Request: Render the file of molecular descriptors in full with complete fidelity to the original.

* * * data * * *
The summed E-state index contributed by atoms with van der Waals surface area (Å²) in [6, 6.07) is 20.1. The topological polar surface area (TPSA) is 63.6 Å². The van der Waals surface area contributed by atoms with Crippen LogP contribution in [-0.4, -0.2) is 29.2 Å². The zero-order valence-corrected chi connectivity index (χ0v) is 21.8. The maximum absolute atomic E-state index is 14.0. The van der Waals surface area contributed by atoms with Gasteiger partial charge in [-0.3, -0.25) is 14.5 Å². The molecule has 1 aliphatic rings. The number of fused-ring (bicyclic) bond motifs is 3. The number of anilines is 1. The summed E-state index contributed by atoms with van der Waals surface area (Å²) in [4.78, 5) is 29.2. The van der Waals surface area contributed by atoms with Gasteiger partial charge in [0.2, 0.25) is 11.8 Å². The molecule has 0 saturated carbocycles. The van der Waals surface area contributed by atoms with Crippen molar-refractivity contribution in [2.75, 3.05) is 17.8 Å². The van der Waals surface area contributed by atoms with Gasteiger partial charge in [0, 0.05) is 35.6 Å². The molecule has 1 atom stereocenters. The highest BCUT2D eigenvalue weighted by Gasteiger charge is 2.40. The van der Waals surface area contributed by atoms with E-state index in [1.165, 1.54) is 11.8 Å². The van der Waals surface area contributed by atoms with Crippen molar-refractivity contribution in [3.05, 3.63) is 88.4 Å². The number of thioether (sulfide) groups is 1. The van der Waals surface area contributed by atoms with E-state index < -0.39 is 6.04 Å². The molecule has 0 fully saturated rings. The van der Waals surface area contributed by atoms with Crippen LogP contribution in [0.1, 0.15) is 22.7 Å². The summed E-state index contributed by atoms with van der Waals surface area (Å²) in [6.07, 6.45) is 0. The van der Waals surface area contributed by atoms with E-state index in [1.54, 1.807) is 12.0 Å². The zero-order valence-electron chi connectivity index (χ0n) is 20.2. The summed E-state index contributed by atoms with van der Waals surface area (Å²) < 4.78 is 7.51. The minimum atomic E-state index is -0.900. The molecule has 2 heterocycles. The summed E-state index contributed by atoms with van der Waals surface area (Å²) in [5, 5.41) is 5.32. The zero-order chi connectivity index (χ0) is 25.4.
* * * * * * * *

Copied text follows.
The summed E-state index contributed by atoms with van der Waals surface area (Å²) in [6, 6.07) is 20.1. The topological polar surface area (TPSA) is 63.6 Å². The van der Waals surface area contributed by atoms with Crippen LogP contribution in [-0.4, -0.2) is 29.2 Å². The zero-order valence-corrected chi connectivity index (χ0v) is 21.8. The maximum absolute atomic E-state index is 14.0. The van der Waals surface area contributed by atoms with Gasteiger partial charge in [-0.3, -0.25) is 14.5 Å². The molecule has 1 aliphatic rings. The number of fused-ring (bicyclic) bond motifs is 3. The number of anilines is 1. The summed E-state index contributed by atoms with van der Waals surface area (Å²) in [4.78, 5) is 29.2. The van der Waals surface area contributed by atoms with Gasteiger partial charge in [0.2, 0.25) is 11.8 Å². The molecule has 0 saturated carbocycles. The van der Waals surface area contributed by atoms with Crippen molar-refractivity contribution in [2.75, 3.05) is 17.8 Å². The van der Waals surface area contributed by atoms with Gasteiger partial charge in [0, 0.05) is 35.6 Å². The molecule has 1 atom stereocenters. The highest BCUT2D eigenvalue weighted by Gasteiger charge is 2.40. The van der Waals surface area contributed by atoms with E-state index in [1.165, 1.54) is 11.8 Å². The van der Waals surface area contributed by atoms with Crippen molar-refractivity contribution in [3.05, 3.63) is 88.4 Å². The number of thioether (sulfide) groups is 1. The van der Waals surface area contributed by atoms with E-state index < -0.39 is 6.04 Å². The molecule has 0 fully saturated rings. The van der Waals surface area contributed by atoms with Crippen LogP contribution in [0.1, 0.15) is 22.7 Å². The summed E-state index contributed by atoms with van der Waals surface area (Å²) in [6.07, 6.45) is 0. The van der Waals surface area contributed by atoms with E-state index in [1.54, 1.807) is 12.0 Å². The zero-order valence-electron chi connectivity index (χ0n) is 20.2. The summed E-state index contributed by atoms with van der Waals surface area (Å²) < 4.78 is 7.51. The minimum atomic E-state index is -0.900. The molecule has 2 heterocycles. The summed E-state index contributed by atoms with van der Waals surface area (Å²) in [5, 5.41) is 5.32. The zero-order chi connectivity index (χ0) is 25.4.